As in most African countries, the majority of the population in the rural areas of Mali lives from farming, forestry and livestock rearing. The over-exploitation of these natural resources is increasingly causing their degradation. Moreover, Mali is among the countries most affected by climate change.
As part of the Malian government’s decentralisation policy, communities now have responsibility for planning and implementing development measures. This is being done through local development plans.
As an instrument firmly enshrined in law, these local development plans serve as a basis for discussing the impacts of climate change with communities and working together to identify suitable measures. To do this, local knowledge needs to be mobilised. Since the people living in dry regions have in any case always been subjected to a certain variability in the climate, there are already technologies and approaches that can be used in local adaptation to climate change.
The methodological approach of integrating adaptation to climate change into community planning is based on the ‘Climate Proofing for Development’ instrument developed by GIZ. By incorporating this instrument into local planning in six pilot communities it has been possible not only to raise awareness of climate change issues among actors but also to identify and implement practical adaptive measures in sustainable land management.
These positive experiences have been analysed with the Malian Agency for Environment and Sustainable Development and will be disseminated in next three years.
More examples from Africa
Examples from Latin America and the Caribbean
Caribbean/Central America: Combating desertification
More than a quarter of the land in Central America and the Caribbean is affected by desertification. In the Dominican Republic, for example, the area under forest has declined by over 60 per cent in the last 100 years. In Haiti only 2 per cent of the land still has vegetation cover, and every year the country loses 37 million tonnes of fertile soil.
That is why between 2003 and 2009 GIZ, under contract from the German Federal Ministry for Economic Cooperation and Development, assisted selected countries in the region in their efforts to implement the UNCCD. In Haiti, the Dominican Republic and Honduras the project supported the development and implementation of the National Action Programme. A focus of this was improved negotiation and cooperation between government and non-governmental institutions at local and national level.
For the Dominican region bordering Haiti an inter-institutional working group (Grupo Técnico Inter-Institucional) has been established, which is a national coordination body steering implementation of the Convention in the Dominican Republic. In Honduras, too, a similar coordinating body has been formed to implement the Convention. A particular success in Honduras is the close linkage of the National Action Programme with the National Poverty Reduction Strategy Paper (PRSP).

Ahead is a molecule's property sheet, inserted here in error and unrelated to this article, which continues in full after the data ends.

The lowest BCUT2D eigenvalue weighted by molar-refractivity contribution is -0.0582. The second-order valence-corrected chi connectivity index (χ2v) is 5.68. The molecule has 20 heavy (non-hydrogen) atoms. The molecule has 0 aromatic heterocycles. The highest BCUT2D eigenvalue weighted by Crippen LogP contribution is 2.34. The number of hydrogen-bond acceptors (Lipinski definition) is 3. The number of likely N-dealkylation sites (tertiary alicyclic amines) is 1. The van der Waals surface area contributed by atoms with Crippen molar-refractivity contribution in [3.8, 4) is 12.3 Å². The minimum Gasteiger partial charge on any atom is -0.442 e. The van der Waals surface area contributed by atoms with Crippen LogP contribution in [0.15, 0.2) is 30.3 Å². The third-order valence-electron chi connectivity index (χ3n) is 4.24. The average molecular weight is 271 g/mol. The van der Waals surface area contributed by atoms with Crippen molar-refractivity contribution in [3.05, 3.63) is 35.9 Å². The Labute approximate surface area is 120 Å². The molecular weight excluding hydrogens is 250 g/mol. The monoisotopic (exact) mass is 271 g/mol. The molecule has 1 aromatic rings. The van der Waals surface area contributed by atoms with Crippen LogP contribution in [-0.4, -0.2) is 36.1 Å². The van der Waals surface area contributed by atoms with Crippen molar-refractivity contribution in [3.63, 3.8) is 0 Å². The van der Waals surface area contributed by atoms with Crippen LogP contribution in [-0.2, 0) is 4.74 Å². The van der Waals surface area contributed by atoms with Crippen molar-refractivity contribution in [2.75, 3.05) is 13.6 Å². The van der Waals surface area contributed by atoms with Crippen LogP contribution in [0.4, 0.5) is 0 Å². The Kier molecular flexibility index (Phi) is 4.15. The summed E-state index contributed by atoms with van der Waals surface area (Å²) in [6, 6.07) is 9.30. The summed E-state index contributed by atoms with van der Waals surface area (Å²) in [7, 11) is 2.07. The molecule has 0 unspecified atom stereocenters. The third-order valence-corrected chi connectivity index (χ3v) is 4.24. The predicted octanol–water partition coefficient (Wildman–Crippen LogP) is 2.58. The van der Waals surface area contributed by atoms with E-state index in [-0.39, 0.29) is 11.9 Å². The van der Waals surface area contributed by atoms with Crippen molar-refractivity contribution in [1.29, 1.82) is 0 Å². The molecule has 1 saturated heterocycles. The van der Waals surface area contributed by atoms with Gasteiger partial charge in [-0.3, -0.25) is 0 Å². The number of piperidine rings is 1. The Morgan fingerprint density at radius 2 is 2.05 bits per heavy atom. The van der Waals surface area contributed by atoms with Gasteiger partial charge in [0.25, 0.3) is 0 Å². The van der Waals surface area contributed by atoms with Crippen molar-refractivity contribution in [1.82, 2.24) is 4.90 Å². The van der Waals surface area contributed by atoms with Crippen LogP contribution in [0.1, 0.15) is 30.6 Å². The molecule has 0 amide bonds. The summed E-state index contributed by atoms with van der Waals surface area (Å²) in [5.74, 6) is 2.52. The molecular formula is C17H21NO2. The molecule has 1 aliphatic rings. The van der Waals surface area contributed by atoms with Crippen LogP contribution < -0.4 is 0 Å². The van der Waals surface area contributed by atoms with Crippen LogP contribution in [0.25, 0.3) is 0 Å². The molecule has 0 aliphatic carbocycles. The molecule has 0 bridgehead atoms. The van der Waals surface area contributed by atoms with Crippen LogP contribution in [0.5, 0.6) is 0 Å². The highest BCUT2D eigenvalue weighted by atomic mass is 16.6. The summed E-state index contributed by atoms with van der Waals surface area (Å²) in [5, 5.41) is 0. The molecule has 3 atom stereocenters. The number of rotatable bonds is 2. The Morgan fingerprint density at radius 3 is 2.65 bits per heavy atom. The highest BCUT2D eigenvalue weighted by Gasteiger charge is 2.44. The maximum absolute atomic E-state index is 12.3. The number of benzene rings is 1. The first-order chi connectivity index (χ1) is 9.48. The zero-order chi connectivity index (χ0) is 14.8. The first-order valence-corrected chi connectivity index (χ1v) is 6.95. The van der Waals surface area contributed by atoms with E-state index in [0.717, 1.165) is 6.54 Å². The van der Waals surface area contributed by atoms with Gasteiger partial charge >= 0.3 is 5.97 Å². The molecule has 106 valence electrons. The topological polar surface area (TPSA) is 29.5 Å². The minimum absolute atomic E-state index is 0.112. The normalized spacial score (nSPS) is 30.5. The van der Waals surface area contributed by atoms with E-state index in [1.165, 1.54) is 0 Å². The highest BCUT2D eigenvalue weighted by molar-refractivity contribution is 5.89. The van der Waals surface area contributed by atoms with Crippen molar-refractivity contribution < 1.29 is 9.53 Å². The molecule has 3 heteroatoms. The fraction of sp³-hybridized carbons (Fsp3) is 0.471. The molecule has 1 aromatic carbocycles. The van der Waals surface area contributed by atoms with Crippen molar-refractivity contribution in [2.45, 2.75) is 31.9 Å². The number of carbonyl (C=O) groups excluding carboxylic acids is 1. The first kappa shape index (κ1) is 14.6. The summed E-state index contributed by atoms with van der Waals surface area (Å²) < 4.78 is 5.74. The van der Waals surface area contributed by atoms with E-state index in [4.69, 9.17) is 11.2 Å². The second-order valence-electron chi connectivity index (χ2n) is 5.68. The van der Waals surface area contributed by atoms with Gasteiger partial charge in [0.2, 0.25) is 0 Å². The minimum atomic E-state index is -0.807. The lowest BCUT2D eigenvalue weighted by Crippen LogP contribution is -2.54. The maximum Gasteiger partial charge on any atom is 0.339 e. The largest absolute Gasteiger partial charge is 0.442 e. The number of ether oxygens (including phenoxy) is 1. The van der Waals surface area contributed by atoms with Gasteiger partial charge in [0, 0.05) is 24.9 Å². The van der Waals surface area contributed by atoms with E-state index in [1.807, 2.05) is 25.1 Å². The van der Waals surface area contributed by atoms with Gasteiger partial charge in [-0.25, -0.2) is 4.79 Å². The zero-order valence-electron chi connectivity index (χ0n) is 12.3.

Brazil : Tackling desertification at all levels
North-east Brazil is the most densely populated dryland on earth and Brazil’s poorhouse. Rapidly advancing desertification is threatening the livelihoods of the impoverished people who live in this region. From 2004 to 2010, through an integrated regional development programme, German development cooperation supported the implementation of the UNCCD in the north-east of the country. One of the priorities of the programme was to bring all those involved and affected to the table in order to develop common strategies to tackle desertification.
This has met with considerable success: amongst other things National Programmes with funding volumes of more than 200 million euros have been adapted to the specific conditions of the semi-arid areas and the needs of small-scale farming, and incomes have been raised, especially in disadvantaged regions. In addition, almost 60,000 farmers in the semi-arid region have achieved higher incomes from supplying the biodiesel programme. However, it is not only farmers who have benefited from this regional development; overall a positive economic situation has been achieved for all involved.
Peru: Pilot project to combat desertification in Piura
Peru is one of the countries in Latin America most severely affected by desertification. Around 90 per cent of the country’s population lives in the dry areas threatened by desertification. Included in these is the Piura Province in the semi-arid and arid region on the northern coast. Here in particular clearing of the dry forest, inappropriate forms of land use and bush and forest fires are causing land degradation.
Together with the GIZ programme 'Sustainable Rural Development in Peru', the CCD Project is supporting the regional government of Piura in its efforts towards sustainable land management. The aim is better integration of sustainable land management in development and budget planning. Economic valuation approaches deliver important information for policy-makers, while tangible measures to combat desertification showcase their positive impacts on food security, biodiversity conservation and climate change mitigation. The measures are implemented in close cooperation with the Peruvian Environment Ministry, which uses these experiences to develop national strategies and policies.